My Government Means to Kill Me by Rasheed Newson

A beautiful book that seems so true to life and vibrant that it feels much more like a memoir than a novel, My Government Means to Kill Me is an incredible portrait of what it meant to be a participant, advocate, and activist in the 1980s gay community of New York City. Perhaps it isn’t surprising as the narrator of this novel, like Newson, grew up in Indianapolis and moved to New York, and ended up working at a hospice for patients with AIDS.  

I found this to be a relentlessly moving novel with momentum and afterimage that is hard to shake. The protagonist, Trey Singleton, has one of those lives that mirrors the great bildungsroman pieces where the main character is front and center for some of the most iconic moments of a particular cultural movement. He goes from being young and shy to being a regular at a heavily attended bathhouse to being at the front and center of the AIDS crisis and a founding member of ACT UP. In a lot of ways, I absolutely love this book in the same ways that I love the stories of my youth that fall into similar thematic categories – RENT, My Own Private Idaho, A Home At The End of the World. It is a raw portrait of the world and the communities that I grew up in, but a window into the lives of others that I only experienced indirectly as an observer. Heck, the Trumps even get what’s coming to them in this piece. This novel is stark, handsome, and electric with the energy of the time.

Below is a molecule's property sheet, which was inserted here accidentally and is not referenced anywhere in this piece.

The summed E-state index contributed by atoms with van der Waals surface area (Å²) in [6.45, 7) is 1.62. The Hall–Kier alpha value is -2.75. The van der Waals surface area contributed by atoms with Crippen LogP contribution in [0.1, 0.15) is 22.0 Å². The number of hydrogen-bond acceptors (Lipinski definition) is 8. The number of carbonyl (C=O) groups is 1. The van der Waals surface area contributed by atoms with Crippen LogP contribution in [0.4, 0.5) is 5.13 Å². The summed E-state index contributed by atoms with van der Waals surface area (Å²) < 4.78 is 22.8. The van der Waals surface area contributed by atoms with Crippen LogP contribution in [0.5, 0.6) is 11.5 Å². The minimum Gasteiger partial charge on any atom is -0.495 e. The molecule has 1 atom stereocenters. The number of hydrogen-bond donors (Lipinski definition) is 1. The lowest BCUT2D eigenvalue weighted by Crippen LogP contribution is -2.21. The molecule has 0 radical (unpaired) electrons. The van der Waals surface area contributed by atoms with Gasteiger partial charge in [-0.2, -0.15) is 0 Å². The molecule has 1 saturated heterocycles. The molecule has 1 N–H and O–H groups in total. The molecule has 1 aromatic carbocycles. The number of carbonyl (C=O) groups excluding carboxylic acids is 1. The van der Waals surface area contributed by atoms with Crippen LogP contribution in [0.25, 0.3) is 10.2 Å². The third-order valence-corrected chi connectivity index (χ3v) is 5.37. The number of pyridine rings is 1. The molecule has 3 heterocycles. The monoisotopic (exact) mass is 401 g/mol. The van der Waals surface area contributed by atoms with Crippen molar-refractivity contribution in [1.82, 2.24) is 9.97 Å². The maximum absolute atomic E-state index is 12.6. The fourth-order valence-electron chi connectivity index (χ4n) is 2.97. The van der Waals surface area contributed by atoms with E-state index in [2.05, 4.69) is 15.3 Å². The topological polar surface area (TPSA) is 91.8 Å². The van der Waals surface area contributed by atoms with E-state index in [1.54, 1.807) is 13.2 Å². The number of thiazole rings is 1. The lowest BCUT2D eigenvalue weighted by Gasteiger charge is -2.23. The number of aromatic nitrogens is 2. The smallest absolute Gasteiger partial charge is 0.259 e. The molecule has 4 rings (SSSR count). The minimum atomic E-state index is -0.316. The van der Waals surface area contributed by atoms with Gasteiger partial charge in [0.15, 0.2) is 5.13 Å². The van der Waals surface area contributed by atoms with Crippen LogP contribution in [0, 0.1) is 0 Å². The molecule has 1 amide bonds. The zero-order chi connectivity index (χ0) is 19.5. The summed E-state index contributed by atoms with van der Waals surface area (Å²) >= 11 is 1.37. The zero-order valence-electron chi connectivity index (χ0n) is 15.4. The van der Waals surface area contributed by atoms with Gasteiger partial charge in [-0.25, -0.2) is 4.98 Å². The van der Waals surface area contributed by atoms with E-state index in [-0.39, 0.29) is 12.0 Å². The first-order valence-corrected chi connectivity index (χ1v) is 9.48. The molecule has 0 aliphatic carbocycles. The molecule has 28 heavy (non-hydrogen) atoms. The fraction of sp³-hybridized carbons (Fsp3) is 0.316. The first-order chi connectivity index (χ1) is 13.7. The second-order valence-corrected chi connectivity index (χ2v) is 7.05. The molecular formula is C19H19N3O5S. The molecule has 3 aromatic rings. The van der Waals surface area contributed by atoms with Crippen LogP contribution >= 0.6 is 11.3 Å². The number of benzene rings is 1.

Newson’s prose tells a story with a vibrancy that is unparalleled in its lucidity. This novel not only is an accurate portrait of the times and places but it is composed of the same cloth and woven with a dexterous hand of realism. It is difficult to have finished it and it not to be a nonfiction book – and I think that that is a testament to the adept handling of Newson and his brilliant storytelling. Where there is no question that Forrest Gump is too good to be true, Trey Singleton’s story is too good not to be, and that is the sign of a work that has been heavily steeped in craft, originality, and strength of the writing. I think this is a wildly underappreciated book, and I am relatively surprised that there aren’t more people discussing its incredible characterization, writing, and artistic hyperrealism about a time that is familiar to so many of us… I hope that as I recommend it to others, and to you, Rasheed Newson’s novel gets the attention it deserves. It’s truly remarkable. 

Image: national museum of american history, CC BY-SA 2.0, via Wikimedia Commons

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